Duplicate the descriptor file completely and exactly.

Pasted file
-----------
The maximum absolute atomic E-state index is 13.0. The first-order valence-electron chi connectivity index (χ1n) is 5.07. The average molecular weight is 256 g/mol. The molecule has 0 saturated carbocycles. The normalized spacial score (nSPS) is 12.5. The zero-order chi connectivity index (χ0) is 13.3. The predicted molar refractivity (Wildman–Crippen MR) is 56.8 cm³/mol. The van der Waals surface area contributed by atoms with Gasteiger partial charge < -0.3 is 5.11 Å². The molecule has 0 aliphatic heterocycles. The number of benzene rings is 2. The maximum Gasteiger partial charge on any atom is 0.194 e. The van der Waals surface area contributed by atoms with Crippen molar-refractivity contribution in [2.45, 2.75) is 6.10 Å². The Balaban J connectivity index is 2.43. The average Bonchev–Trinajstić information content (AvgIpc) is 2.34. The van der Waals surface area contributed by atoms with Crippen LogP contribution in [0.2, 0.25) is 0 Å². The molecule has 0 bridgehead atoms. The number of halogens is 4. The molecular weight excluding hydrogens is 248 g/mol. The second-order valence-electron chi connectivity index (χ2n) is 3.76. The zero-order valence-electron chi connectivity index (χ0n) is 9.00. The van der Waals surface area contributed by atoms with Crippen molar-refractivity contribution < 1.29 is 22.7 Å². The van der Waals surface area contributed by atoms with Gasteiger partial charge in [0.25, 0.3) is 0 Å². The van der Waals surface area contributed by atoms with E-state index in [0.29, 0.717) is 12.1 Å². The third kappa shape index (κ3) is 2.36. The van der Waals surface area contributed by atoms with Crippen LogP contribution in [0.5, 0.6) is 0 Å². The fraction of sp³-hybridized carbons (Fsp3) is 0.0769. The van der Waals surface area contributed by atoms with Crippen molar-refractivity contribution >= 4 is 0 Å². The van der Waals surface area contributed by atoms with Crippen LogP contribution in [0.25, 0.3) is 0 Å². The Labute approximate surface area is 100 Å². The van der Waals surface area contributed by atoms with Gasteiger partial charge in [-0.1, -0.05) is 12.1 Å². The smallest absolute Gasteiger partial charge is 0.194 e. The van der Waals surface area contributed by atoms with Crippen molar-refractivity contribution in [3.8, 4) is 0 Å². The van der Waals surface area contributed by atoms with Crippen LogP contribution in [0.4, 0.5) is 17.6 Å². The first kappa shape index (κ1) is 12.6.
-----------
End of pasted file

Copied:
The maximum absolute atomic E-state index is 13.0. The first-order valence-electron chi connectivity index (χ1n) is 5.07. The average molecular weight is 256 g/mol. The molecule has 0 saturated carbocycles. The normalized spacial score (nSPS) is 12.5. The zero-order chi connectivity index (χ0) is 13.3. The predicted molar refractivity (Wildman–Crippen MR) is 56.8 cm³/mol. The van der Waals surface area contributed by atoms with Gasteiger partial charge < -0.3 is 5.11 Å². The molecule has 0 aliphatic heterocycles. The number of benzene rings is 2. The maximum Gasteiger partial charge on any atom is 0.194 e. The van der Waals surface area contributed by atoms with Crippen molar-refractivity contribution in [2.45, 2.75) is 6.10 Å². The Balaban J connectivity index is 2.43. The average Bonchev–Trinajstić information content (AvgIpc) is 2.34. The van der Waals surface area contributed by atoms with Crippen LogP contribution in [0.2, 0.25) is 0 Å². The molecule has 0 bridgehead atoms. The number of halogens is 4. The molecular weight excluding hydrogens is 248 g/mol. The second-order valence-electron chi connectivity index (χ2n) is 3.76. The zero-order valence-electron chi connectivity index (χ0n) is 9.00. The van der Waals surface area contributed by atoms with Crippen molar-refractivity contribution < 1.29 is 22.7 Å². The van der Waals surface area contributed by atoms with Gasteiger partial charge in [0.25, 0.3) is 0 Å². The van der Waals surface area contributed by atoms with E-state index in [0.29, 0.717) is 12.1 Å². The third kappa shape index (κ3) is 2.36. The van der Waals surface area contributed by atoms with Crippen LogP contribution in [0.5, 0.6) is 0 Å². The fraction of sp³-hybridized carbons (Fsp3) is 0.0769. The van der Waals surface area contributed by atoms with Crippen molar-refractivity contribution >= 4 is 0 Å². The van der Waals surface area contributed by atoms with Crippen LogP contribution in [0.25, 0.3) is 0 Å². The Labute approximate surface area is 100 Å². The van der Waals surface area contributed by atoms with Gasteiger partial charge in [-0.1, -0.05) is 12.1 Å². The smallest absolute Gasteiger partial charge is 0.194 e. The van der Waals surface area contributed by atoms with Crippen molar-refractivity contribution in [3.8, 4) is 0 Å². The van der Waals surface area contributed by atoms with Crippen LogP contribution in [0.4, 0.5) is 17.6 Å². The first kappa shape index (κ1) is 12.6.